Corporate Social Responsibility Has Become a Racket – and a Dangerous One by Matthew Lynn.
It manipulated the pollution levels of its cars. It deliberately designed “defeat” software to fool regulators and, more importantly, customers into thinking it was hitting targets it was nowhere close to. And who knows, as the scandal unfolds, there may well be even worse revelations about the scale of corporate wrongdoing at the German car giant Volkswagen. It is now engulfed in a scandal from which the company may never recover.
But, hey, guess what? Perhaps none of that really matters. Because it turns out that VW was also a global leader in “corporate social responsibility”. Its annual report was packed full of lovingly described projects it backed and charities it supported. It was a “thought leader” on dozens of different weighty issues, and a “change agent” for improving society. Globally, it was ranked as the 11th best company in the world for its corporate social responsibility work.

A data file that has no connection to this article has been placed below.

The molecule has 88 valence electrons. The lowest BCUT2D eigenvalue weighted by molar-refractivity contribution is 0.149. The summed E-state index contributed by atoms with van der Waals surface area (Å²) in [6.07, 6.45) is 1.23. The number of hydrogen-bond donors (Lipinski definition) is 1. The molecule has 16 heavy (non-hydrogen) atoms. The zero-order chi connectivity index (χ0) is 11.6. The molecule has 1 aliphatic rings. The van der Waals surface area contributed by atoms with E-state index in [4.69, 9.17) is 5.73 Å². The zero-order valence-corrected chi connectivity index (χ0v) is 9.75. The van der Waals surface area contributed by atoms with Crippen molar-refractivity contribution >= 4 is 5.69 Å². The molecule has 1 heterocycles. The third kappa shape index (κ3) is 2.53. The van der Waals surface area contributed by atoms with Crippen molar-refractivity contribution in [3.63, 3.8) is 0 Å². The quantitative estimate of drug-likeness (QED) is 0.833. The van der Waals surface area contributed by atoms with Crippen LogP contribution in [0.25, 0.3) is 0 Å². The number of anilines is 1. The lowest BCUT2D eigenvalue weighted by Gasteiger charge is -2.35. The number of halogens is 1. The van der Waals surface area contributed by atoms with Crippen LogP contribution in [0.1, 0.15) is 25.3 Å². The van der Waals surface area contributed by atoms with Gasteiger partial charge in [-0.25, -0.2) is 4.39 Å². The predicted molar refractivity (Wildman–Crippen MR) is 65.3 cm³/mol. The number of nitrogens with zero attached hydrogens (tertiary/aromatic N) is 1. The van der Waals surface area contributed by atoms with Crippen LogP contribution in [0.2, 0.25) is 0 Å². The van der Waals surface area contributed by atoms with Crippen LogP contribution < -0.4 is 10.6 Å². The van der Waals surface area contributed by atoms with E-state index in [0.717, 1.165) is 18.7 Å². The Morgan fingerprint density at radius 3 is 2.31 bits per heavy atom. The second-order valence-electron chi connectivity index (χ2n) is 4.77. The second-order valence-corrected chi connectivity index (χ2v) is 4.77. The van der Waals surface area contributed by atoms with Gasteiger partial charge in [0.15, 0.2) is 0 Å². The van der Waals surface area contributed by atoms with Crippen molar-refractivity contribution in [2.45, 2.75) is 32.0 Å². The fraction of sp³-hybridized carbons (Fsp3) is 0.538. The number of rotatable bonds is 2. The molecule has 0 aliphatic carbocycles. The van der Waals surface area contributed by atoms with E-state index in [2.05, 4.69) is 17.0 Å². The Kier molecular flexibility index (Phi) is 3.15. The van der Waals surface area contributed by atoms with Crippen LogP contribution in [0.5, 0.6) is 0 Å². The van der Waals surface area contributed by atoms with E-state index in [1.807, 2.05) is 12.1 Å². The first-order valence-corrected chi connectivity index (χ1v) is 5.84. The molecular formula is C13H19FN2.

What that surely tells us is that CSR has become a racket – and a dangerous one. It allows companies to parade their virtue, and look good, while internal standards are allowed to slip. In fact, the social responsibility of companies is very simple – to make good products, to honour their contracts and to pay their staff and suppliers on time. Everything else is just a smokescreen.